When we ask employees what do they want more of at their job, the most common answer is not “money.” The most common answer is “more time with my manager” and “more recognition of my value to the company.” In a world filled with email communications and busy managers, employees are longing for a relationship that recognizes their personal value. It is a simple concept that seems easy to implement but all too often it is not something that we teach frontline managers.
Sure there is the HR training and the insight into how to manage the paperwork and process of “being a manager” but there is little focus placed on helping people build relationships.
How many of us have stayed in a job that was hard or less than pleasant because we were working for a “good” manager. Ask yourself, what were the attributes of that manager? What did they do on a daily basis that made them a “good” manager? On the opposite end of the spectrum, how many of us have left a great company because our manager was just terrible?
I believe that the key attribute of a good manager is the ability to build strong relationships. Since most of our waking life is spent at the office, it seems to make sense that the relationships that we have there are of key importance. So, if you are a frontline manager or someone that manages frontline managers ask yourself these questions:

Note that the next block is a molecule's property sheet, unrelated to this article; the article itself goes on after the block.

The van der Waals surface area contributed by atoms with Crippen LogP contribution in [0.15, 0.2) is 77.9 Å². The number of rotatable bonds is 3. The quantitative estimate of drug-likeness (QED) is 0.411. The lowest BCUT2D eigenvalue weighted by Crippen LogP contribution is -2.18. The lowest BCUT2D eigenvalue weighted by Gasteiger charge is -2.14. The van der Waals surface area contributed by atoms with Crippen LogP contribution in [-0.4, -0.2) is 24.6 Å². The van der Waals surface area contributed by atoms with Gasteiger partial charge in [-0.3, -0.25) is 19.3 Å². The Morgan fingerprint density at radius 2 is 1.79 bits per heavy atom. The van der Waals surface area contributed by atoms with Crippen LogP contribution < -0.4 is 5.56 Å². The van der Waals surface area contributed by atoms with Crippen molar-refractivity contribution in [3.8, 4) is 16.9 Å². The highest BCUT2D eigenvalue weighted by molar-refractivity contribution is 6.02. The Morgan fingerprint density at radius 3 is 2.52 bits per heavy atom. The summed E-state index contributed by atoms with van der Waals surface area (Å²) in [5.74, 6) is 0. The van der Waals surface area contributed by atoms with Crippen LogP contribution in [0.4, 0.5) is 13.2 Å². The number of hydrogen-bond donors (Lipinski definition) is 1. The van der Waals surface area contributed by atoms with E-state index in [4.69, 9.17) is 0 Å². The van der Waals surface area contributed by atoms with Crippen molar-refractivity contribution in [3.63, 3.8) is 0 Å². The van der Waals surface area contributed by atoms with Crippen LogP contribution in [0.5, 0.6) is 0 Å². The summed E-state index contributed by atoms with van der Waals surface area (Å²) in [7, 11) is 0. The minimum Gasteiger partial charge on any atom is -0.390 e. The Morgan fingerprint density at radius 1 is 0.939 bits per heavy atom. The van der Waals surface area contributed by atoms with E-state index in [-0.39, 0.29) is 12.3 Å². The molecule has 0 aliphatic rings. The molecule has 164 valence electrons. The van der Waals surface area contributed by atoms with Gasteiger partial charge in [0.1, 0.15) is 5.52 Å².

1. Do you know the personal value of those that work for you? What is there passion in life?
2. How often do you recognize each person in your group for their contribution to the team?
3. Have you ever thought about keeping a “journal” that outlines the hopes and passions of those that report to you?
In our next blog I will share how a waiter on a Disney Cruise taught me a valuable lesson in “tracking your customer” in a whole new way. The concept may just change the way you track your employees…….